Pediatric COVID-19 hospitalizations hit pandemic high

January 07, 2022

2 min read

Source:

Press Conference

Disclosures: Walensky reports no relevant financial disclosures.

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Pediatric hospitalizations due to COVID-19 reached a peak in recent weeks, according to CDC data.

During the week ending Jan. 1, the rate of COVID-19-associated hospitalizations for children aged 4 years or younger was 4.3 per 100,000 — up from 2.5 per 100,000 for the week ending Dec. 18, the data showed.

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Pediatric COVID-19 hospitalizations are at an all-time high. Source: Adobe Stock

It marked the highest level of hospitalizations in this age group in the 2 years of the pandemic, CDC Director Rochelle P. Walensky, MD, MPH, noted Friday during a teleconference with the media. The rise coincides with a surge in cases nationwide due to the omicron variant.

The rate of hospitalization in the 0 to 4 years age group is higher than the rate for older children aged 5 to 17 years (1.1 per 100,000).

Rochelle Walensky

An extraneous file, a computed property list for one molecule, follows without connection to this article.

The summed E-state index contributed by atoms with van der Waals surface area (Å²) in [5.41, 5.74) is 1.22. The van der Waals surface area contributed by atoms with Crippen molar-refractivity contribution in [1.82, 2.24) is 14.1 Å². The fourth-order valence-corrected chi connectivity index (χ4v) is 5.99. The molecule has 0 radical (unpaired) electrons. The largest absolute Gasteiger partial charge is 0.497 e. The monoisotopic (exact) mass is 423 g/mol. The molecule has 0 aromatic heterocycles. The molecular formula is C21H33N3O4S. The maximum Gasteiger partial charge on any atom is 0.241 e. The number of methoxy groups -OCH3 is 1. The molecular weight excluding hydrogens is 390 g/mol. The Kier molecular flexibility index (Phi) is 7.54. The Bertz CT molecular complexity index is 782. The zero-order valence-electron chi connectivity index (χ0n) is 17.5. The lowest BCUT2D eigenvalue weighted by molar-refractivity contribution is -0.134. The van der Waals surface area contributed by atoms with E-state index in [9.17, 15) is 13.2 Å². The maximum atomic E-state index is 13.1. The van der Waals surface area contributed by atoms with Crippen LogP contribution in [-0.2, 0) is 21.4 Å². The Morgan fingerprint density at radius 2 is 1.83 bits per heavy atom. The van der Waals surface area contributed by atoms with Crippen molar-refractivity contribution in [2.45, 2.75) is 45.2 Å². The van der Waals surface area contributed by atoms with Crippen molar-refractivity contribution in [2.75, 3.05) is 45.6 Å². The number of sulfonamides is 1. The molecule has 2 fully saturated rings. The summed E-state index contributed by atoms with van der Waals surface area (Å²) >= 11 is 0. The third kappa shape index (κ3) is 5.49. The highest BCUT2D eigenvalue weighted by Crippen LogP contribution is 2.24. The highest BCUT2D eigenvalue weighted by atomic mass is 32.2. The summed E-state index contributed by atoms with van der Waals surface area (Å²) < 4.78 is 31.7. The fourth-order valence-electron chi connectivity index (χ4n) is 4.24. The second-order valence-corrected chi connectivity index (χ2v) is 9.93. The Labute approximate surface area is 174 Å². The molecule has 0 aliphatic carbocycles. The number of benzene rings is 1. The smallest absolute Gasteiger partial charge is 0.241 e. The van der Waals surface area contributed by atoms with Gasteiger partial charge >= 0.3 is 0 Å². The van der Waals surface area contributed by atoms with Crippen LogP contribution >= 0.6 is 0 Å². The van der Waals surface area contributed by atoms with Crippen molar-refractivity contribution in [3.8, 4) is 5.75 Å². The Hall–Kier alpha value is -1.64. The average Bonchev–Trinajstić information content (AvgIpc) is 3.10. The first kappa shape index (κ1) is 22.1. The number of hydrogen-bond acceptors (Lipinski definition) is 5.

“Sadly, we are seeing the rate of hospitalizations increasing for children 0 to 4 — children who are not yet currently eligible for COVID-19 vaccination,” Walensky said. “We are still learning more about the severity of omicron on children and whether these increases we are seeing in hospitalization reflect a greater burden of disease in the community, or the lower rates of vaccination for these children under age 18.”

Over 50% of children aged 12 to 17 are fully vaccinated, but only 16% of children aged 5 to 11 are fully vaccinated, Walensky said.

Also Friday, a new report published in MMWR estimated that the Pfizer-BioNTech COVID-19 vaccine is 91% effective (95% CI = 78%–97%) against multisystem inflammatory syndrome in children, the severe illness that has been linked to SARS-CoV-2 infection.

According to the report, which included data from 24 pediatric hospitals, all of the critically ill patients with MIS-C who required life support were unvaccinated.

Last week, the FDA — citing omicron — authorized boosters of the Pfizer-BioNTech vaccine for children aged 12 to 15 years, a move supported by the CDC this week. Children aged 12 to 17 are now eligible for boosters of the vaccine.

“I strongly encourage parents to get their children vaccinated, and if they are 12 or older, get boosted,” Walensky said. “A review of over 26 million vaccine doses in this age group was publicly reviewed by our advisory committee this week and demonstrated the overwhelming safety of COVID-19 vaccination. Please, for our youngest children, those who are not yet eligible for vaccinations, it’s critically important that we surround them with people who are vaccinated to provide them protection.”

References:

CDC. COVID-NET: Rates of COVID-19-associated hospitalization. https://gis.cdc.gov/grasp/COVIDNet/COVID19_3.html. Accessed January 7, 2022.

Zambrano LD, et al. MMWR Morb Mortal Wkly Rep. 2022; doi:10.15585/mmwr.mm7102e1.

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